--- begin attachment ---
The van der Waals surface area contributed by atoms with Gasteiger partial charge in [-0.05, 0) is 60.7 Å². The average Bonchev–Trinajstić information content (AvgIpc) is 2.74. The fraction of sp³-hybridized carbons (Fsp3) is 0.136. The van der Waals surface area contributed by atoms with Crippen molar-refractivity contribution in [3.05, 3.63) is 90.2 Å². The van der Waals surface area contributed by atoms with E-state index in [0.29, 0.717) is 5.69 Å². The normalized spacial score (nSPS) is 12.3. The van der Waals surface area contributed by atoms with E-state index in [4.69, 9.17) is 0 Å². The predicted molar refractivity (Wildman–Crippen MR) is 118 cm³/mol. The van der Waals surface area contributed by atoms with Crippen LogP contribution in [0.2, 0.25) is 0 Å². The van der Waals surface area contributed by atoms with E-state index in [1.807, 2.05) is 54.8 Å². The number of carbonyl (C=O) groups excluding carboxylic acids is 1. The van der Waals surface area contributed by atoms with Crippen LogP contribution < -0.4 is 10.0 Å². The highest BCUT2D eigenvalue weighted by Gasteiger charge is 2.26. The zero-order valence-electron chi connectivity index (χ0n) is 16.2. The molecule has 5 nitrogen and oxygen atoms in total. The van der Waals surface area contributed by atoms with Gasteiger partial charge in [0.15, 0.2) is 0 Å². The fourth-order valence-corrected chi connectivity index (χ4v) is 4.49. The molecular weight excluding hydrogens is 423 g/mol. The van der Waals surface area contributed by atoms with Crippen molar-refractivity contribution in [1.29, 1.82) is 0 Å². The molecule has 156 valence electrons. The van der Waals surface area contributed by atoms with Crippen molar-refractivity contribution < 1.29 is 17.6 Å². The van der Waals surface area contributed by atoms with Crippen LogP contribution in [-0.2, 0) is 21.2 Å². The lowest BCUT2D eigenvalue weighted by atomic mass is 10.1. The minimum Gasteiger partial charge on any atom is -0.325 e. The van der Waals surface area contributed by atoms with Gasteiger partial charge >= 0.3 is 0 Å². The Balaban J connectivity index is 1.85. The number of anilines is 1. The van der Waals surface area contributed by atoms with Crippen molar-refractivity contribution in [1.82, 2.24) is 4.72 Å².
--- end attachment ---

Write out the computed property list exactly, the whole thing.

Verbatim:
The van der Waals surface area contributed by atoms with Gasteiger partial charge in [-0.05, 0) is 60.7 Å². The average Bonchev–Trinajstić information content (AvgIpc) is 2.74. The fraction of sp³-hybridized carbons (Fsp3) is 0.136. The van der Waals surface area contributed by atoms with Crippen molar-refractivity contribution in [3.05, 3.63) is 90.2 Å². The van der Waals surface area contributed by atoms with E-state index in [0.29, 0.717) is 5.69 Å². The normalized spacial score (nSPS) is 12.3. The van der Waals surface area contributed by atoms with E-state index in [4.69, 9.17) is 0 Å². The predicted molar refractivity (Wildman–Crippen MR) is 118 cm³/mol. The van der Waals surface area contributed by atoms with Crippen LogP contribution in [0.2, 0.25) is 0 Å². The van der Waals surface area contributed by atoms with E-state index in [1.807, 2.05) is 54.8 Å². The number of carbonyl (C=O) groups excluding carboxylic acids is 1. The van der Waals surface area contributed by atoms with Crippen LogP contribution < -0.4 is 10.0 Å². The highest BCUT2D eigenvalue weighted by Gasteiger charge is 2.26. The zero-order valence-electron chi connectivity index (χ0n) is 16.2. The molecule has 5 nitrogen and oxygen atoms in total. The van der Waals surface area contributed by atoms with Gasteiger partial charge in [0.15, 0.2) is 0 Å². The fourth-order valence-corrected chi connectivity index (χ4v) is 4.49. The molecular weight excluding hydrogens is 423 g/mol. The van der Waals surface area contributed by atoms with Crippen molar-refractivity contribution in [1.29, 1.82) is 0 Å². The molecule has 156 valence electrons. The van der Waals surface area contributed by atoms with Crippen molar-refractivity contribution < 1.29 is 17.6 Å². The van der Waals surface area contributed by atoms with Crippen LogP contribution in [-0.2, 0) is 21.2 Å². The lowest BCUT2D eigenvalue weighted by atomic mass is 10.1. The minimum Gasteiger partial charge on any atom is -0.325 e. The van der Waals surface area contributed by atoms with Gasteiger partial charge >= 0.3 is 0 Å². The Balaban J connectivity index is 1.85. The number of anilines is 1. The van der Waals surface area contributed by atoms with Crippen molar-refractivity contribution in [1.82, 2.24) is 4.72 Å².